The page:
Other irrelevancies in this context are the perceived high level of prices in the UK and the alleged lower mortgage rates in the eurozone. Wales in Europe say that joining the euro will result in price transparency leading to a harmonisation of prices. This is a wonderful theory but it relies upon the false assumption that a perfect market exists in Europe and that consumer spending power will move to where goods are cheapest. The fact remains that there are all sorts of barriers, physical and otherwise including the cost of transport, language difficulties, social trends, tax regimes, regulation and good old inertia that work against the shift in demand. Also, differential market pricing actually suits the manufacturers and distributors and nowhere is this more starkly demonstrated than in the motor trade where price differentials within the eurozone actually worsened during 2001 according to a European Commission report issued this February.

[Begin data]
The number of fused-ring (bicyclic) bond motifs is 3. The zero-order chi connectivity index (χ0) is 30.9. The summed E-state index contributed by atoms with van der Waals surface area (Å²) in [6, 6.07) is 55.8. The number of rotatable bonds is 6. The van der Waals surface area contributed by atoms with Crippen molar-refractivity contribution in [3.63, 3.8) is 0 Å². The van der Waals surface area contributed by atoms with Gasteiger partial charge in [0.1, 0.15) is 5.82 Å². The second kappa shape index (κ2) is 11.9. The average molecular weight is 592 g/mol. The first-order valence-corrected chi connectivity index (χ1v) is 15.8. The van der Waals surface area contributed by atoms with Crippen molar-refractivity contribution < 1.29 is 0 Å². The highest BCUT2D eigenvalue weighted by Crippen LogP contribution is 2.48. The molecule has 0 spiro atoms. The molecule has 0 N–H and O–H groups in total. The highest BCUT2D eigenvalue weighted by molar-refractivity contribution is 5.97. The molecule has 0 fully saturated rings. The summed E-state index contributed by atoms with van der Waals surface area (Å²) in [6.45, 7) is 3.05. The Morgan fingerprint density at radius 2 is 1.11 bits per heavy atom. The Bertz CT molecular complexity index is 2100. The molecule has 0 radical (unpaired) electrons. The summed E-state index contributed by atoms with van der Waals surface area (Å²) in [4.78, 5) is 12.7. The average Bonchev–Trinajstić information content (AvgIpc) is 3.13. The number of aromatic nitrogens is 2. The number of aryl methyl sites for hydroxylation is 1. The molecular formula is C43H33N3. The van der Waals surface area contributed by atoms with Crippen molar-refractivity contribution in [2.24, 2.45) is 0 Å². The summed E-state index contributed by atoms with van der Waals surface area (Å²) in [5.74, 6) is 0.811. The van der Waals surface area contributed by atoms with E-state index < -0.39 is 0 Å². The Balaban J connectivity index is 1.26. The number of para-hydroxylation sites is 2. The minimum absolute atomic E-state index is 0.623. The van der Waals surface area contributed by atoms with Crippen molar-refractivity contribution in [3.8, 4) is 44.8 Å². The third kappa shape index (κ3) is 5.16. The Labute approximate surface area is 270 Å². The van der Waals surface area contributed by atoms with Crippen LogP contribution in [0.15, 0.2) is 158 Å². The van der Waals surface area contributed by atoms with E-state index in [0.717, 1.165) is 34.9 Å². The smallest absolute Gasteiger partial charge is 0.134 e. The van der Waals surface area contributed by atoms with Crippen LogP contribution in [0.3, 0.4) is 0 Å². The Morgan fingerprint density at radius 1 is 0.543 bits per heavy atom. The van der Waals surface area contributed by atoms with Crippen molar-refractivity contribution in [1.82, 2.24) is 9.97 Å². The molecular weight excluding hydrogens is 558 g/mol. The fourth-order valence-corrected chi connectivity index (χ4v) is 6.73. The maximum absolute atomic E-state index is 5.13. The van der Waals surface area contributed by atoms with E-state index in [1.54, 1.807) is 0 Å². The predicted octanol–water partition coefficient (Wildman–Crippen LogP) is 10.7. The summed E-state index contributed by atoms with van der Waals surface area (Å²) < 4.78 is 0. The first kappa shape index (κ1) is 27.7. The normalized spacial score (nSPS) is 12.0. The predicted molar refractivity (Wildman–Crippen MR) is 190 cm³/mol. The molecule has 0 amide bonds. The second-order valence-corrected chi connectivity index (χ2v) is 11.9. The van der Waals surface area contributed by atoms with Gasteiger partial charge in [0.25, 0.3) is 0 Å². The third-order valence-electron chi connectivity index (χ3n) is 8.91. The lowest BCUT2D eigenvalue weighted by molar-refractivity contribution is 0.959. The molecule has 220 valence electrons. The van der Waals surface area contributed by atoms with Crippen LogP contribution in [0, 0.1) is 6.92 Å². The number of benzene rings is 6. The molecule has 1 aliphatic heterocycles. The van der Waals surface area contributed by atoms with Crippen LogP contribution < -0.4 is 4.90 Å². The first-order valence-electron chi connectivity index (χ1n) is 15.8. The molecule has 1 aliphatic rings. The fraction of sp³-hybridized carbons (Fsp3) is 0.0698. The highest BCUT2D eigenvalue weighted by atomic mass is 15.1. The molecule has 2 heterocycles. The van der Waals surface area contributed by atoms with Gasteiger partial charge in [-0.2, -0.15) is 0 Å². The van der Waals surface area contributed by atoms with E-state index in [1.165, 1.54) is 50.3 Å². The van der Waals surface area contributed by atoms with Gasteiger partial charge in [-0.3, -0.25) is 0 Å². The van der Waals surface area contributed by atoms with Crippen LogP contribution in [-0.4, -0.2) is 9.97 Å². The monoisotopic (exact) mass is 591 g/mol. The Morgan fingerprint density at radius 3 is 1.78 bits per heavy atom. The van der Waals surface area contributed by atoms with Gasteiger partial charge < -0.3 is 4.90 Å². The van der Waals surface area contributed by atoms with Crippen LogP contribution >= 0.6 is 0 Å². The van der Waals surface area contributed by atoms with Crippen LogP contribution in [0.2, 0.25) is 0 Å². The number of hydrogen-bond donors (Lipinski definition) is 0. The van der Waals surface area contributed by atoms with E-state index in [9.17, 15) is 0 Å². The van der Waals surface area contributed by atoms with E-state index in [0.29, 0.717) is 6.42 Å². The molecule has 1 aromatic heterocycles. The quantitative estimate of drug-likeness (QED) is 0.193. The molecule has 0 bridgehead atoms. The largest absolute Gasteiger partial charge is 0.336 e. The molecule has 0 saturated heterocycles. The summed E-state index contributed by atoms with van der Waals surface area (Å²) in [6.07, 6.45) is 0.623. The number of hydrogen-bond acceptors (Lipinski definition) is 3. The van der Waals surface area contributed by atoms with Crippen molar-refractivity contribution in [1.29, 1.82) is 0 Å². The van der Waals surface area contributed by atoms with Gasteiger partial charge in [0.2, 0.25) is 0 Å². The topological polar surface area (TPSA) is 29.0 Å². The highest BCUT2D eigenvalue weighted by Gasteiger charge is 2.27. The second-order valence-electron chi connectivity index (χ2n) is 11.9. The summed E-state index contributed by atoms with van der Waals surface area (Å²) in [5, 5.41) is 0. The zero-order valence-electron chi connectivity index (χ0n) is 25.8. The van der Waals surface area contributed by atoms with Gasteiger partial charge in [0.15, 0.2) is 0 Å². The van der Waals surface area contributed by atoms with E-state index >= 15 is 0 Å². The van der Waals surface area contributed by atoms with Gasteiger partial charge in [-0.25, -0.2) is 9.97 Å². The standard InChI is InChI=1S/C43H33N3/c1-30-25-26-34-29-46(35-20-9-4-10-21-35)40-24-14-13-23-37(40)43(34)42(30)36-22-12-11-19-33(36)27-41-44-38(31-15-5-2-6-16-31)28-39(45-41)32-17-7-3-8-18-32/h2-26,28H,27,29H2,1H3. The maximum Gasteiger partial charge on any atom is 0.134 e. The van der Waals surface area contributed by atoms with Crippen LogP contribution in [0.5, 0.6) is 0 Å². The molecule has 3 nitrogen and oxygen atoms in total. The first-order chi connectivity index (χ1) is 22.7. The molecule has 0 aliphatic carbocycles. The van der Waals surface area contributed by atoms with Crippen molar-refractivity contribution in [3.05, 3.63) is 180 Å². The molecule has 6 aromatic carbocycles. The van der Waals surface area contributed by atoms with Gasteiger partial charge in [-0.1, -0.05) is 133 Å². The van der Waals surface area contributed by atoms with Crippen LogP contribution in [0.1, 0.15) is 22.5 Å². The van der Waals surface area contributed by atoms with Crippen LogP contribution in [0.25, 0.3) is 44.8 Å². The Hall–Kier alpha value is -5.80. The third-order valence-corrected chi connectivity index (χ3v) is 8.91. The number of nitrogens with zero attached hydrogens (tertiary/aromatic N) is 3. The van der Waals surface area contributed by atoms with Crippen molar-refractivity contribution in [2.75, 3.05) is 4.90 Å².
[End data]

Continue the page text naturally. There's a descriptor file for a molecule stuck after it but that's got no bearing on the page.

It is also widely accepted on both sides of the euro debate that sterling would need to lose value against the euro before the UK could join EMU as otherwise UK manufacturing would be locked in forever to an exchange rate that is not conducive to trading in the eurozone. Such a reduction in the value of sterling would automatically result in the lowering of the relative level of prices in the UK as compared with the eurozone without any benefit from real price cuts.
As for mortgage costs, I would just refer you to the latest statistics issued by the European Mortgage Federation. Because of the highly developed and competitive mortgage industry in the UK, throughout 2001 average mortgage rates in the UK were consistently lower than in the eurozone notwithstanding their lower official interest rates.